Third-party special needs trusts are established by someone other than the trust’s beneficiary and can be funded using the income and assets of the grantor or other individuals, excluding those of the trust’s beneficiary. Unlike first-party trusts, third-party trusts can be structured to be revocable rather than irrevocable, meaning that the trust can be amended as needed.
The two different types of third-party trusts are testamentary and standalone trusts. Testamentary trusts are created from a Will; in other words, the trust is created after you pass away, so it does not exist prior to that event. In this process, the probate court is heavily involved; it is responsible for setting up the trust, maintaining oversight, and requiring regular accounting. A standalone trust is independent of your Will, meaning it can be created during your lifetime without the need for overreliance on the probate court for oversight.
A testamentary trust almost never makes sense. From the outset of estate planning, it is less expensive to leave the instructions in the Will. But in estate planning, like everything else, you get what you pay for. Although, in theory, a testamentary trust will be created with your wishes in mind, there is a possibility that the trust will not be set up as you initially intended, and you will not be able to correct it. This is why it’s incredibly important that you make sure it is done correctly. Since a testamentary trust goes through probate, you have less control over it; so, why would anyone want a testamentary trust?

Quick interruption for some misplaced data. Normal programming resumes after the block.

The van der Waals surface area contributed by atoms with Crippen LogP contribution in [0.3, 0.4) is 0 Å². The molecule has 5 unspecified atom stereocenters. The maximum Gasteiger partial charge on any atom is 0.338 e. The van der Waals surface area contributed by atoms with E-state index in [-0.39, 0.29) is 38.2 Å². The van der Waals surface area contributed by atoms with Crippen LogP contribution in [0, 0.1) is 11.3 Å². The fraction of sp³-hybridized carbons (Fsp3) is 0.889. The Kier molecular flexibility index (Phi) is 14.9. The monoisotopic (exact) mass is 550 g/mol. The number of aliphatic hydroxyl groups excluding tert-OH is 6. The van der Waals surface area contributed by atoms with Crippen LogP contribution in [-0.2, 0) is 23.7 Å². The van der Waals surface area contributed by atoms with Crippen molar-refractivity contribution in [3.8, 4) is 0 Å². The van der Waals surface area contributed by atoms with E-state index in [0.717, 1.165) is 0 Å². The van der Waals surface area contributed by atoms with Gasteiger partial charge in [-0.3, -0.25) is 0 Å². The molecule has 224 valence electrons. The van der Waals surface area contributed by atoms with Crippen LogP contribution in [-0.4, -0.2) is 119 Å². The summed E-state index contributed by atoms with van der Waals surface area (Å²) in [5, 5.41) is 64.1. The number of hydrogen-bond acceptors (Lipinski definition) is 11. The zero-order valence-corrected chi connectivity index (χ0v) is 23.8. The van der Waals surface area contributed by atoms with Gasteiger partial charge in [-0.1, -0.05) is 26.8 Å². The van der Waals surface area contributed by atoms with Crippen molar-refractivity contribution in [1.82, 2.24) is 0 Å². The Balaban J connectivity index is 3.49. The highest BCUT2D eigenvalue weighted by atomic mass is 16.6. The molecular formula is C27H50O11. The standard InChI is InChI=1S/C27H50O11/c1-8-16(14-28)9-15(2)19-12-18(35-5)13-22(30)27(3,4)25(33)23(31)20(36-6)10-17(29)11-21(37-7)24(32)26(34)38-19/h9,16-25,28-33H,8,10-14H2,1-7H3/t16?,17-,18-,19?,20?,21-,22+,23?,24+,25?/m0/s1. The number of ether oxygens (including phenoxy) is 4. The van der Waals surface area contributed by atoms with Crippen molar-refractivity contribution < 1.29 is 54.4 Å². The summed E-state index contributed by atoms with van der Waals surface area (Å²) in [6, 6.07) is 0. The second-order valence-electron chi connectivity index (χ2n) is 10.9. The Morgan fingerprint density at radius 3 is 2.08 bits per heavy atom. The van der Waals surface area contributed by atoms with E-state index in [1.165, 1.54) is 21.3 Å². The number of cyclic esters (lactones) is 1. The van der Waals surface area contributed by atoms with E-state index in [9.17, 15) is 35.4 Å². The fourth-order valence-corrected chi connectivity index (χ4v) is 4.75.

There are a few reasons why a testamentary trust may be preferred by an individual. For starters, it appears to be an easier route to take. It is much easier to say “I’ll do it later” than to actually get started on a tedious project. The same theory applies in setting up a testamentary trust because you are not actually setting up the trust when you create your Will and estate plan. Instead, the trust will be created in the future by someone else on your behalf. In addition to the ease of setting up a testamentary trust, it is also more beneficial to some in terms of financial costs. Testamentary trusts are cheaper initially because you are not fully setting up the trust at the immediate moment. However, going through probate is very expensive.
Additionally, testamentary trusts can be problematic if there are multiple people intending to leave the special needs beneficiary money in a trust. If anyone other than yourself leaves money to your loved one, they will need to establish another trust, which means more expenses and additional complications with trust management.
A standalone trust alleviates this burden because you can ask that other individuals name the one standalone trust in their Wills instead of creating their own testamentary trusts. This also allows for more flexibility in trust contributions from friends and family members and reduces the complexity of neurodiverse financial planning. For example, creating one standalone trust that grandparents, aunts, uncles, and others can contribute to at any time is far more streamlined and easier to manage than if four grandparents each created their own testamentary trust, which would result in additional reporting to the probate court, greater taxes, and overall, a greater amount of work.
This factor alone demonstrates how standalone trusts provide a lot more flexibility and control over your intentions for the future. In the long run, they are less expensive especially when you consider how costly probate can be. While it is more work and additional expenses upfront, it is usually worthwhile to set up a standalone trust in which you have more direct control than waiting until after you are gone to start planning for your loved one’s financial future.